Twelve mil­lion rea­sons to watch

Pe­ga­sus World Cup cre­ator hopes to bring new buzz to the sport of horse rac­ing

Toronto Star - - SPORTS - JEN­NIFER MOR­RI­SON SPE­CIAL TO THE STAR

When it comes to pro­mot­ing thor­ough­bred rac­ing, Frank Stronach likes to think big.

For ev­i­dence of that you need look no fur­ther than the 100-foot-tall bronze Pe­ga­sus statue over­look­ing his Gulf­stream Park race­track in Hal­lan­dale, Beach, Fla., where this week­end the auto parts mag­nate will launch his most am­bi­tious idea yet.

The in­au­gu­ral Pe­ga­sus World Cup, with a $12-mil­lion (U.S.) purse that will make it the rich­est-ever horse race, has be­come one of the most highly an­tic­i­pated races in decades.

Cal­i­for­nia Chrome, the world’s rich­est race­horse with $14 mil­lion (U.S.) in earn­ings, will be mak­ing his fi­nal ca­reer start in the Pe­ga­sus, tak­ing on his younger neme­sis Ar­ro­gate, who up­set Chrome in Novem­ber in the Breed­ers’ Cup Clas­sic.

Stronach, 84, an­nounced his Pe­ga­sus World Cup plans in May, ask­ing horse own­ers to pony up $1 mil­lion for one of 12 start­ing spots in the gate for the 1 1⁄ 8- mile dirt race. It was sold out in a day.

“This idea for this race was in our thought pro­cesses for a while,” said Stronach, whose 2015 Queen’s Plate win­ner, On­tario-bred Shaman Ghost, will be among the dozen horses on the track.

“All of us in rac­ing have to get to­gether and fig­ure out how to make horse rac­ing more in­ter­est­ing, how to at­tract new fans.”

The fas­ci­nat­ing as­pect of the Pe­ga­sus race is that own­ers were will­ing to pay $1mil­lion for a spot in a race in which they may not have had a horse good enough to com­pete with the big two.

In fact, most of the bid­ders were forced to wheel and deal with own­ers of older horses that would give them a bet­ter shot at the $7-mil­lion first­place prize. That is ex­actly how On­tario-bred Break­ing Lucky, win­ner of Fort Erie’s Prince of Wales Stakes in 2015 and trained by Eto­bi­coke’s Reade Baker, landed in the field.

Owned by Mary­land busi­ness­man Tom Keith­ley’s Gun­pow­der Sta­ble, Break­ing Lucky’s fourth-place and sec­ond-place fin­ishes in Grade 1 races in New York and Ken­tucky, re­spec­tively, in the fall of 2015 put him on the Pe­ga­sus radar.

The colt’s trainer, Eto­bi­coke res­i­dent Reade Baker, was con­tacted by Dean Reeves, of Reeves Thor­ough­breds in Ge­or­gia, who owned one of the cov­eted mil­lion-dol­lar start­ing stalls. Reeves then joined forces with New York-based West Point Thor­ough­breds and Randy Hill, with the lat­ter two buy­ing 75 per cent of the horse.

The groups worked out a deal to di­vide any purse money won by Break­ing Lucky, as well as the per­cent­age of wa­ger­ing and con­ces­sions each stake­holder will earn. Luis Con-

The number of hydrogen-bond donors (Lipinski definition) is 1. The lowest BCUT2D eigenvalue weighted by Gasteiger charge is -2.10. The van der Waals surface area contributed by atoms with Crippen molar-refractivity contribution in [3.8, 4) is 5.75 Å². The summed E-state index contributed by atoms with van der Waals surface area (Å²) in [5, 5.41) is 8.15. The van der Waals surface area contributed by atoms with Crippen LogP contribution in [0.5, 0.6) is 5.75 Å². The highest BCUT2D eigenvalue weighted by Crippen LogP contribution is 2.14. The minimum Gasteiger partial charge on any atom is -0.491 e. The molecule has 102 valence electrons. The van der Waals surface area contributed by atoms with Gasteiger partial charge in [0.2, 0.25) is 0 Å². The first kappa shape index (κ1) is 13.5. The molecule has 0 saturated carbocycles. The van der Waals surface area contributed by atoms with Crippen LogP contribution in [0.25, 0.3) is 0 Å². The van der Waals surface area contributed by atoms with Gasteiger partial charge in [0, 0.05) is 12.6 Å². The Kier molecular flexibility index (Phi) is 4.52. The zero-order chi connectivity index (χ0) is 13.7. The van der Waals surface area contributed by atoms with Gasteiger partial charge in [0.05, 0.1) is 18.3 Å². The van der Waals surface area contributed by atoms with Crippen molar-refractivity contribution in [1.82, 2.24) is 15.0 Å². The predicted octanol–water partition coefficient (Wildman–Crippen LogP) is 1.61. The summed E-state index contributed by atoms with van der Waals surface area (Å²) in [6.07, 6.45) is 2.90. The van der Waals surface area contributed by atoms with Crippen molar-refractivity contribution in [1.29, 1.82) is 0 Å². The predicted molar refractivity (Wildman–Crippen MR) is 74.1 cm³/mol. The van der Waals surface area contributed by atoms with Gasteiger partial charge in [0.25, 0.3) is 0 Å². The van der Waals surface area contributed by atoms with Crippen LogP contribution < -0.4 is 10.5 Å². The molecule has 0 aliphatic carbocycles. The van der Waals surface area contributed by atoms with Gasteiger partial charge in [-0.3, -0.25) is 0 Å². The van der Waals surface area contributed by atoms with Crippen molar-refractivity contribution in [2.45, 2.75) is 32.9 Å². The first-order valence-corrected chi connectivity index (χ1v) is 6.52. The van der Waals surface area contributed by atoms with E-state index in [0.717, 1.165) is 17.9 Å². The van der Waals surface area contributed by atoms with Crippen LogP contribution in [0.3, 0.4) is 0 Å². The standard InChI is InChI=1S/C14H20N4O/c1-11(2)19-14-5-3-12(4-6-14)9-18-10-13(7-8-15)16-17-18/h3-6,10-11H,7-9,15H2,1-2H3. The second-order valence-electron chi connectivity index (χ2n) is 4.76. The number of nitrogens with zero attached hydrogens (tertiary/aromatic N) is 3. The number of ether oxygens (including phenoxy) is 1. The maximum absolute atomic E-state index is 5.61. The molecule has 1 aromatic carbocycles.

“(We) have to get to­gether and fig­ure out how to make horse rac­ing more in­ter­est­ing, how to at­tract new fans.” FRANK STRONACH

tr­eras, one of Wood­bine’s lead­ing rid­ers, will be aboard the 5-year-old horse.

There have been a few kinks get­ting the race off the ground, such as the high cost of tick­ets to at­tend the race. It is $100 just to get into the track gates and seats in restau­rants cost up­wards of $700. Stronach may move the race to the more spa­cious Santa Anita Park in Cal­i­for­nia in 2018.

“This is the first time we have done this and it came up a lit­tle fast,” said Stronach, whose Stronach Group owns all or part of seven tracks in the U.S., plus horse breed­ing farms in On­tario, Ken­tucky and Florida.

“Next year we want to do a lot more. My daugh­ter Belinda is now heav­ily in­volved and wants to in­tro­duce her mar­ket­ing ideas.”

Still, to have Cal­i­for­nia Chrome in the start­ing gate on Satur­day is a coup for a man who has ded­i­cated his life to im­prov­ing the sport he loves.

“I think it’s think­ing out of the box. It couldn’t have come at a bet­ter year when you’ve got the No. 1 and No. 2 horses hooked up to­gether,” said Bob Baf­fert, Ar­ro­gate’s trainer.

“I think every­body is go­ing to be watch­ing. The $12 mil­lion catches a lot of peo­ple’s at­ten­tion. This is Frank Stronach’s dream and I’m proud of be­ing part of it.”

BENOIT PHOTO

Ar­ro­gate works out at Santa Anita in Ar­ca­dia, Calif. It is his fi­nal work­out in prepa­ra­tion for next Satur­day’s $12-mil­lion Pe­ga­sus World Cup In­vi­ta­tional and re­match with Cal­i­for­nia Chrome.

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